Uncertain Future of Keystone XL Wears Canada's Patience
By Andy Rowell
Canada’s Prime Minister, Stephen Harper, threw down the gauntlet Dec. 19 to anti-Keystone XL campaigners when he said Canada would sell its oil to China and other overseas markets if the controversial pipeline does not get approval.
In his year-end television interview, Harper said, “I am very serious about selling our oil off this continent, selling our energy products off to Asia. I think we have to do that.”
Harper’s comments came the day after the Obama administration indicated it might kill the pipeline if it is forced by Republicans to make a decision on the project in 60 days.
Harper appears to have run out of patience with the Obama administration. “When I was down in the United States recently it was interesting. I ran into several senior Americans who all said, ‘Don’t worry, we’ll get Keystone done. You can sell all of your oil to us.’ I said, ‘Yeah we’d love to,’ but I think the problem is now that we’re on a different track."
The bad news for Harper is that to get his oil to the Chinese market he has to force through the Northern Gateway pipeline, which is far from a certainty. Our report released last week discusses how all current pipeline proposals face unprecedented challenges and none of them are going to be straight forward to implement. In fact, Gateway faces so much opposition from First Nations whose land it would potentially cross, and coastal communities who fear a tanker spill, that it may be even more difficult to push through than Keystone XL.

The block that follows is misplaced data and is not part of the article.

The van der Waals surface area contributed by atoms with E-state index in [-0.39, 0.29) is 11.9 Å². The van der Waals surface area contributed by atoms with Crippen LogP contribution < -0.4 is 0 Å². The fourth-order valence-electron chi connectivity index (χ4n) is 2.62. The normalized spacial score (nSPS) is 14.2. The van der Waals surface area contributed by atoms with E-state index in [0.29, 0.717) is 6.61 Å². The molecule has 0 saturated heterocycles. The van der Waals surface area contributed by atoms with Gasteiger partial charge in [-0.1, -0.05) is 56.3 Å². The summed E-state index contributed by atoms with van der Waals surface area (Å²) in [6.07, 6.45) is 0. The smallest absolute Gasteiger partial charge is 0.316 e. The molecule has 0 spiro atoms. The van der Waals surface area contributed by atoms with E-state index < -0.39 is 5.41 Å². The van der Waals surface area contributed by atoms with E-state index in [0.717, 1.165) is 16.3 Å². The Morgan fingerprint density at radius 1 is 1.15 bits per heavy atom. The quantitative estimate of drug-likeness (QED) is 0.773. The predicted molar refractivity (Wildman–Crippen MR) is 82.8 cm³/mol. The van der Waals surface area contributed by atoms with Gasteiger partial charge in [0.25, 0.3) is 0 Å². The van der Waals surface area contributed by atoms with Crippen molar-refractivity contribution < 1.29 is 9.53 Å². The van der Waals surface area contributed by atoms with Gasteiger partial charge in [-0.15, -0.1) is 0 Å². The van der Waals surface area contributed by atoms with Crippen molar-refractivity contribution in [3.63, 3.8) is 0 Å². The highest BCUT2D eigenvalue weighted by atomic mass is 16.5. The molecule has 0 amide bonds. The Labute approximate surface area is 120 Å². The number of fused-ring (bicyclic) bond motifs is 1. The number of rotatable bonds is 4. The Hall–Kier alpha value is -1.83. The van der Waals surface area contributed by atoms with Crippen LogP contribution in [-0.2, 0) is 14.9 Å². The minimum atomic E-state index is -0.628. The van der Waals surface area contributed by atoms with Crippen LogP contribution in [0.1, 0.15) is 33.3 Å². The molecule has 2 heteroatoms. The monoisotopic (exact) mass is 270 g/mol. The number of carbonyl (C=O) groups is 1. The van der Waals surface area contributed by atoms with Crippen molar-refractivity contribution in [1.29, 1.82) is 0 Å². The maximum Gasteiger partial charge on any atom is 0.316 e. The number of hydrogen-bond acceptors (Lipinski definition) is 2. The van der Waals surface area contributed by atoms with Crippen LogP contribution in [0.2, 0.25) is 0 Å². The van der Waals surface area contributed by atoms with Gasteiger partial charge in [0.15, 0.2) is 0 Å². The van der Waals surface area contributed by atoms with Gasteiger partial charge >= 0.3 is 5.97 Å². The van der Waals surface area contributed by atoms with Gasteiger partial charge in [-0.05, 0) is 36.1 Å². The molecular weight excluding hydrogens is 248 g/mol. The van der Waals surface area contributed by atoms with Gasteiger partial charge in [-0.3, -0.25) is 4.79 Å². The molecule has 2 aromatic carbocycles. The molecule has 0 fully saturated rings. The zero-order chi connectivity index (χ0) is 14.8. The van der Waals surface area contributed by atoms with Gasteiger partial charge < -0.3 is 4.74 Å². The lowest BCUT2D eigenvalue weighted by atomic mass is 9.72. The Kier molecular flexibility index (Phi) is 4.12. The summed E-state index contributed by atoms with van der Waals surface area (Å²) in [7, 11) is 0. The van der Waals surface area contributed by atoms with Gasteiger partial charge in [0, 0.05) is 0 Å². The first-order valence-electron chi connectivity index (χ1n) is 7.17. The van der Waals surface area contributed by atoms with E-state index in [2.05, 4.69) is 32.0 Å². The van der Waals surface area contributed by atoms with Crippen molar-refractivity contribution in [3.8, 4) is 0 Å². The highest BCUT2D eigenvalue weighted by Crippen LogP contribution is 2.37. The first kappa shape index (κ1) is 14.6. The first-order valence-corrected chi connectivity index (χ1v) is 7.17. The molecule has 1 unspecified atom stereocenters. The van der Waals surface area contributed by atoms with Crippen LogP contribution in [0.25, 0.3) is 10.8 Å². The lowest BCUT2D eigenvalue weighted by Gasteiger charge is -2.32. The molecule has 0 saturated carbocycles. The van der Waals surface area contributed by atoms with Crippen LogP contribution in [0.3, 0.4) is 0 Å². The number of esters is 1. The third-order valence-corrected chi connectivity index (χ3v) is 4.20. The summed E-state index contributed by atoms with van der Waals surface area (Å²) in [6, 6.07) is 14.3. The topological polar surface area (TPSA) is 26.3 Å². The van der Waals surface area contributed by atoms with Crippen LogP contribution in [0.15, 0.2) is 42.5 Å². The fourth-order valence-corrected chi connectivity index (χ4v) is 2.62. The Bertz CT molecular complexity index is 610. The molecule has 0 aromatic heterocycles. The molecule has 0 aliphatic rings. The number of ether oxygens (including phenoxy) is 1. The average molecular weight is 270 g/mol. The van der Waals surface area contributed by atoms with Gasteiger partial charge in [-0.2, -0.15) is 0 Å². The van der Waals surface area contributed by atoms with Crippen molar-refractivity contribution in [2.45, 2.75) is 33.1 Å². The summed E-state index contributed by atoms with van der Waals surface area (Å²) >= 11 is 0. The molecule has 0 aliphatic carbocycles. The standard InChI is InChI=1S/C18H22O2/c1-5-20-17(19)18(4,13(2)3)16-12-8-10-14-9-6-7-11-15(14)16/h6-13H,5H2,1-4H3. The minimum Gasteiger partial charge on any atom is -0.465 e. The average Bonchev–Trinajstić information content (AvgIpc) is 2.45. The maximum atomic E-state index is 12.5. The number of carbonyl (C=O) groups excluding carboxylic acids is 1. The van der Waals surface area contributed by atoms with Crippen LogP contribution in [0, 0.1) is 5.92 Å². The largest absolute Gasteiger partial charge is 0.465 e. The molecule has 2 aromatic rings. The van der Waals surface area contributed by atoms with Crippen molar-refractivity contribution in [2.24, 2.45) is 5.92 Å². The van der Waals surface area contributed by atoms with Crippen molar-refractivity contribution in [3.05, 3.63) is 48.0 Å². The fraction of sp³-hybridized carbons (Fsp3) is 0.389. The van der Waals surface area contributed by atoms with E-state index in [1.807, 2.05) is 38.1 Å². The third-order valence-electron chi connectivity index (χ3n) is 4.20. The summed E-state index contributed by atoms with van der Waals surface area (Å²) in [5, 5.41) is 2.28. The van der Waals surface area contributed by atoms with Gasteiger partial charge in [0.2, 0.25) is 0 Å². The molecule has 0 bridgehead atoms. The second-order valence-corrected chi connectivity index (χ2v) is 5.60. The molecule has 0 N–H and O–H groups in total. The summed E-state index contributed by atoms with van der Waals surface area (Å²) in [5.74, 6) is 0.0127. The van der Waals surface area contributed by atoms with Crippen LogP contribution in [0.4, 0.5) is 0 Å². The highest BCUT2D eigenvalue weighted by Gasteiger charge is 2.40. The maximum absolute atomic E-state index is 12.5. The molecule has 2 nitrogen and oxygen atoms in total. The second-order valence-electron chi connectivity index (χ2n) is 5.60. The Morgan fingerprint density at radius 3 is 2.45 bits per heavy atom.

Supporting the tar sands opposition’s position, that the tar sands is clearly unsustainable, is this week’s revelation that Canadian internal government documents state that Canada lacks “credible scientific information” to support its claims that tar sands production is environmentally responsible.
Briefing material prepared for the government back in June said that “Environment Canada also advised that the absence of scientific evidence supporting their claims was affecting the industry’s ability to raise capital from and sell into [the] foreign market." Environment Canada is Canada’s federal environment ministry.
We discuss this in the report mentioned above.
The substantial environmental impacts of tar sands production appear to only place a constraint on production if the Albertan government acts to force the industry to internalize those costs. However, the midstream infrastructure that carries the production to market is vulnerable to a number of polities and societal pressures. The industry may yet find that these pressures place constraints on growth that are not so easily overcome.
In other words, while Alberta may choose to overlook the impact of tar sands production in order to cash in on the bonanza, outside of Alberta these impacts are not so easily overlooked. From the First Nations of British Columbia to the ranchers of Nebraska and on to the European Commission, people are neither impressed nor fooled.
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